You get 40% on discussion board participation - and it's solely on participation. I believe you really could start talking about Fred Van Vleet's ability to shut down Steph Curry's offense (basketball) and still get the participation score on discussion board. There's a limit of say 40-45 points in a week and you have to hit a target number of total points, which is easy to do early if you're consistent. The portal keeps track of your participation score, so it's easy to see if you're hitting your mark for the week. Comments count toward participation, so comment early and often. The ability to miss a few weeks and still get Max discussion board points is built in so people have a little flexibility in case work/life gets in the way.

You get 10% on your thesis paragraph that you turn in separately from the full essay to get feedback on. And again it's not graded. If you do it at all you get the full 10%. That's 50% of your grade knocked out right there. If you're wildly off course on your thesis paragraph, they'll steer you in the right direction with the feedback.

I don't want to call anyone out, but I have knowledge that someone turned out a 700 word essay of half hearted effort when it required 1500 words, got a C on the paper, and still managed a B+ based on the essay being so small a part of the grade.
The paper requires no outside academic research. They don't care or even want you to find academic sources and cite them. They want you to do a deep reading and form your own ideas, interpretations and thoughts on the poem(s), meanings, language and symbolism. It's pretty wide open what you can write about, though they offer topic suggestions. (I prefer a compare/contrast of two works so I have more to write about.)

I went from feeling like one of the smarter folks in my COSC cohorts to feeling like the dumbest person in the Harvard discussion group. (And that's a good thing. I love being the dumbest guy in the room, because I'll always learn so much!) It elevated my level of thinking about poetry. The course video material is really good and has a good variety. It's rarely ever just a classroom lecture.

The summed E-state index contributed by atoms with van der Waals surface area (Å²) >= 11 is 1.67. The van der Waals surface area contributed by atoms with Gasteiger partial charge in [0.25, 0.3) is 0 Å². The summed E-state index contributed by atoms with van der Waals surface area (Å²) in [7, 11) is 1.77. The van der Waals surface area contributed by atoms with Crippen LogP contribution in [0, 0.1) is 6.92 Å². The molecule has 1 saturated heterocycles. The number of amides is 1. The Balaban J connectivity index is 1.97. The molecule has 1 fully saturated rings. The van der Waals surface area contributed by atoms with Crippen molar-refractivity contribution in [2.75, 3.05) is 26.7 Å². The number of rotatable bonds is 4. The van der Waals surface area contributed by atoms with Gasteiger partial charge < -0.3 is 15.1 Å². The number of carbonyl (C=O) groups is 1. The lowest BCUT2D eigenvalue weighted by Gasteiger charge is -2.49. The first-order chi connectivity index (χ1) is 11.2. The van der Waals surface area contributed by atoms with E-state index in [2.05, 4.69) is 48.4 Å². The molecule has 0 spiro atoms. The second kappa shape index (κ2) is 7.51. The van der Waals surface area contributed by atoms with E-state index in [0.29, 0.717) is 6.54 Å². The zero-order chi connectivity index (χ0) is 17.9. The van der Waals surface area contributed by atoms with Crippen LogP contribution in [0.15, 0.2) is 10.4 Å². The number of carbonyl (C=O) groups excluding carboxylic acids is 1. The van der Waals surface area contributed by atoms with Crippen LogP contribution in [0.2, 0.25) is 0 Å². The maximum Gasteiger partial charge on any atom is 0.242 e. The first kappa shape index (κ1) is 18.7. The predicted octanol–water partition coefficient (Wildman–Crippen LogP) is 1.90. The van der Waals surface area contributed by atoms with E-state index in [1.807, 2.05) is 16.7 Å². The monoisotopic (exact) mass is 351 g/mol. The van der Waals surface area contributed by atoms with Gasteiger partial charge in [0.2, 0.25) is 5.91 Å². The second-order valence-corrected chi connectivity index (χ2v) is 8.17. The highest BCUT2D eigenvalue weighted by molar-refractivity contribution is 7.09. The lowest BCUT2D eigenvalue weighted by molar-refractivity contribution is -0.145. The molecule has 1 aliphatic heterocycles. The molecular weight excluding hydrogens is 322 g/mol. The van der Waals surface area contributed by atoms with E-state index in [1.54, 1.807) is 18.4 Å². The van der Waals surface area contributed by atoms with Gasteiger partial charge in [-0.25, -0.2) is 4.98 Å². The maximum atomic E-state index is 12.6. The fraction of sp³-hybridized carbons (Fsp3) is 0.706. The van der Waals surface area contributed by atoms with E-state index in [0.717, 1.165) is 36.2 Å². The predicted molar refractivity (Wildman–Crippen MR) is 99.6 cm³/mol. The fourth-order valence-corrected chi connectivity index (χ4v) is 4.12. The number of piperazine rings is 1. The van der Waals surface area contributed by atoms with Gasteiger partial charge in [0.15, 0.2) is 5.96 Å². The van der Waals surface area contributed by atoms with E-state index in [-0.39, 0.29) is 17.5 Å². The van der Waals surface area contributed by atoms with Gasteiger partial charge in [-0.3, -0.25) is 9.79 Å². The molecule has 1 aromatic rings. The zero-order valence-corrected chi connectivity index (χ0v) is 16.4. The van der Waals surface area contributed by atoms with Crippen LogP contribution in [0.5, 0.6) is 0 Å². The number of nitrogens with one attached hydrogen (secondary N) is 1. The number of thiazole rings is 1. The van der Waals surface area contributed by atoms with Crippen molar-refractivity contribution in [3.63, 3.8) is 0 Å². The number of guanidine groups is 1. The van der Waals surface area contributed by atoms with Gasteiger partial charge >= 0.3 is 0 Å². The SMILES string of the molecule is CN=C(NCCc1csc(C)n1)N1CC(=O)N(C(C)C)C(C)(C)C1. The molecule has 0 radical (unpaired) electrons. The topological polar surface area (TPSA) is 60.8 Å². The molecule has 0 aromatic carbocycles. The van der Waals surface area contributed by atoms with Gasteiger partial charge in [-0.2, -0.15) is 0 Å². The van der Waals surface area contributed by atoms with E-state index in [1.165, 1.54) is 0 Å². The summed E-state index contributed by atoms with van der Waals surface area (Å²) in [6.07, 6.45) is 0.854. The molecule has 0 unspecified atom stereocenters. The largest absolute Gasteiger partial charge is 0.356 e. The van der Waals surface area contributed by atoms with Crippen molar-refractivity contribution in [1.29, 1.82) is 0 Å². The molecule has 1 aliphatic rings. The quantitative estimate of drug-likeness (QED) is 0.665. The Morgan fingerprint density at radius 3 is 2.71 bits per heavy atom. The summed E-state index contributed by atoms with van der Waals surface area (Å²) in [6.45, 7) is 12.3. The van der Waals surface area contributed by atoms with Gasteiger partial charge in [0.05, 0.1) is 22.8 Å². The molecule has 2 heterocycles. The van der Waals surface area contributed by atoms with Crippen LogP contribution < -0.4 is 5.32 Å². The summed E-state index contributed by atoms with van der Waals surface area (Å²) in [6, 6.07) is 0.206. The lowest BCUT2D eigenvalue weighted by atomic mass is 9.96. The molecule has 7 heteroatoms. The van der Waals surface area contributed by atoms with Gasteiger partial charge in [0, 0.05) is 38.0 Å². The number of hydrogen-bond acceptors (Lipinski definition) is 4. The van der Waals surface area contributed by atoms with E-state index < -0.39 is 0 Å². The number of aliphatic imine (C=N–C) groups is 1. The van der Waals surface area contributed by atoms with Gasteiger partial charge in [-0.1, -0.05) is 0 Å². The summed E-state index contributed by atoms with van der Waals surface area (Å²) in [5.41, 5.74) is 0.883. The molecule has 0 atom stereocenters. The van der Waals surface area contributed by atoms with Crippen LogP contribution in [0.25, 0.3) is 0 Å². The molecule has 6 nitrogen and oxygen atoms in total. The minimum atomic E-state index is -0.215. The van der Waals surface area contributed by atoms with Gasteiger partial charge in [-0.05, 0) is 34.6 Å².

Sign up ASAP. Don't be intimidated. I promise you won't regret it. You have nothing to lose but $250. Best deal in the last 20 years. Take it!
Thank you so much for your in-depth post - you really provided me with tremendous insight regarding the inner workings of the class.
 
Your offer to share both a sample essay and your own is tremendously kind – and GREATLY appreciated!! I have quite a bit of self-doubt when it comes to multi-page essay assignments, as my only experience in producing "long-ish" papers centered around SL Comp and my Capstone. I really think seeing what is expected regarding a 1500 word Harvard-level essay will be the deciding factor for me - I’ll know if I’m ready to jump in or if I need to boost my skills with a writing refresher course.
 
Again, many thanks for your help – and congratulations on your successful achievements! (85% - 95% on Harvard essays…very, very impressive! Smile )
"I dwell in Possibility."  Emily Dickinson
2011-12  CLEP
 Int Psych - 75 / H G & D - 69 / Ed Psych - 72 / Am Lit - 80  / A & I Lit - 75 / Eng Lit - 73 2012-13  SL  Eng Comp I - 95.3% P /
Eng Comp II - 97.5% P 2014  EC/UEXCEL  Ab Psych - A / Soc Psych - A / Psych A & A - A  / Gerontology - A / Info Lit - P 2015 BYU Sport Psych - A / DSST Sub Abuse - 470 / Int World Rel - 481 / H T Y H - 465 / Tor College HIS 301 - 81% P 2016 EC LA498 Capstone - A
1991 AA Liberal Arts USNY Regents College
2016 BSLA Magna Cum Laude Excelsior College  - A 5 year journey COMPLETED!

2017-2019 Study.com Certs. - Am Lit/Brit Lit/Shakespeare/Poetry Review Shmoop - Shakespeare's Plays/Shakespeare in Context/Women's Lit
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#10
At the end of the day, Harvard students and teachers are people like everyone else (although, with maybe a bit more ambition and achievements than the norm). However, what I think distinguishes them the best is their intent on quality. 

Prof. New is a great teacher, and the team behind the course (there are a lot of people behind it) are awesome. Don't worry about it being Harvard, or if you're new to poetry. The energy of the course is uplifting, and the general intention is to learn and discover poetry. 

Just focus on participating and enjoying the weekly discussions, carefully doing the exam (it's open book) and when you'll have reached the essay, the points won't matter since you'll have done a lot of the needed work for the course already.

Good luck. Smile